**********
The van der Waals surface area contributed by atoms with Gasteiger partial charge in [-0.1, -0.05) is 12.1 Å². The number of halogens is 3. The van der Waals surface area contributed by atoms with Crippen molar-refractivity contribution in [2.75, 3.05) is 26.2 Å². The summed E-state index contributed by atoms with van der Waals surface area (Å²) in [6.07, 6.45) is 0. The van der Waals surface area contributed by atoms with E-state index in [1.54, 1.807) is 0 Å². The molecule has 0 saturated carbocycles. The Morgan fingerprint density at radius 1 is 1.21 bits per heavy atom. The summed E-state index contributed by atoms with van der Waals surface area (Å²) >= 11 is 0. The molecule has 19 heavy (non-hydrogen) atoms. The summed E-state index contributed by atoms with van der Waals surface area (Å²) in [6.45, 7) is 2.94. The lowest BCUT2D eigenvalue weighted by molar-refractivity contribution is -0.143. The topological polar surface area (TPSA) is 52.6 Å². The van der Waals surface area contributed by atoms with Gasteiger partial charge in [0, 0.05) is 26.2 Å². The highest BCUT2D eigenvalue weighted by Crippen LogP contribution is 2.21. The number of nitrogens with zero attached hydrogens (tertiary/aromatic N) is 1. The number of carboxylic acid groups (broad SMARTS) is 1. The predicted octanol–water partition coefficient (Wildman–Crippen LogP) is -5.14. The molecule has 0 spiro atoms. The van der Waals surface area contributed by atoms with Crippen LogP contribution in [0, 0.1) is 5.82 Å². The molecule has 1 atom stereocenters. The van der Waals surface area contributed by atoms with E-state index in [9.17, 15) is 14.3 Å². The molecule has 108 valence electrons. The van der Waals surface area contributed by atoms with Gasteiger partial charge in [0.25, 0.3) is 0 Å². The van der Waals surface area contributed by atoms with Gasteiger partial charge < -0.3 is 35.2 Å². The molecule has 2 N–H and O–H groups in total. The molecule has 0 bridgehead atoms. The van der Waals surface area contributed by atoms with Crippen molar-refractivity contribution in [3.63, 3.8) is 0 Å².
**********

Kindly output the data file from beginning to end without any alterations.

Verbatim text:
The van der Waals surface area contributed by atoms with Gasteiger partial charge in [-0.1, -0.05) is 12.1 Å². The number of halogens is 3. The van der Waals surface area contributed by atoms with Crippen molar-refractivity contribution in [2.75, 3.05) is 26.2 Å². The summed E-state index contributed by atoms with van der Waals surface area (Å²) in [6.07, 6.45) is 0. The van der Waals surface area contributed by atoms with E-state index in [1.54, 1.807) is 0 Å². The molecule has 0 saturated carbocycles. The Morgan fingerprint density at radius 1 is 1.21 bits per heavy atom. The summed E-state index contributed by atoms with van der Waals surface area (Å²) >= 11 is 0. The molecule has 19 heavy (non-hydrogen) atoms. The summed E-state index contributed by atoms with van der Waals surface area (Å²) in [6.45, 7) is 2.94. The lowest BCUT2D eigenvalue weighted by molar-refractivity contribution is -0.143. The topological polar surface area (TPSA) is 52.6 Å². The van der Waals surface area contributed by atoms with Gasteiger partial charge in [0, 0.05) is 26.2 Å². The highest BCUT2D eigenvalue weighted by Crippen LogP contribution is 2.21. The number of nitrogens with zero attached hydrogens (tertiary/aromatic N) is 1. The number of carboxylic acid groups (broad SMARTS) is 1. The predicted octanol–water partition coefficient (Wildman–Crippen LogP) is -5.14. The molecule has 0 spiro atoms. The van der Waals surface area contributed by atoms with Crippen LogP contribution in [0, 0.1) is 5.82 Å². The molecule has 1 atom stereocenters. The van der Waals surface area contributed by atoms with E-state index in [9.17, 15) is 14.3 Å². The molecule has 108 valence electrons. The van der Waals surface area contributed by atoms with Gasteiger partial charge in [0.25, 0.3) is 0 Å². The van der Waals surface area contributed by atoms with Gasteiger partial charge < -0.3 is 35.2 Å². The molecule has 2 N–H and O–H groups in total. The molecule has 0 bridgehead atoms. The van der Waals surface area contributed by atoms with Crippen molar-refractivity contribution in [3.63, 3.8) is 0 Å².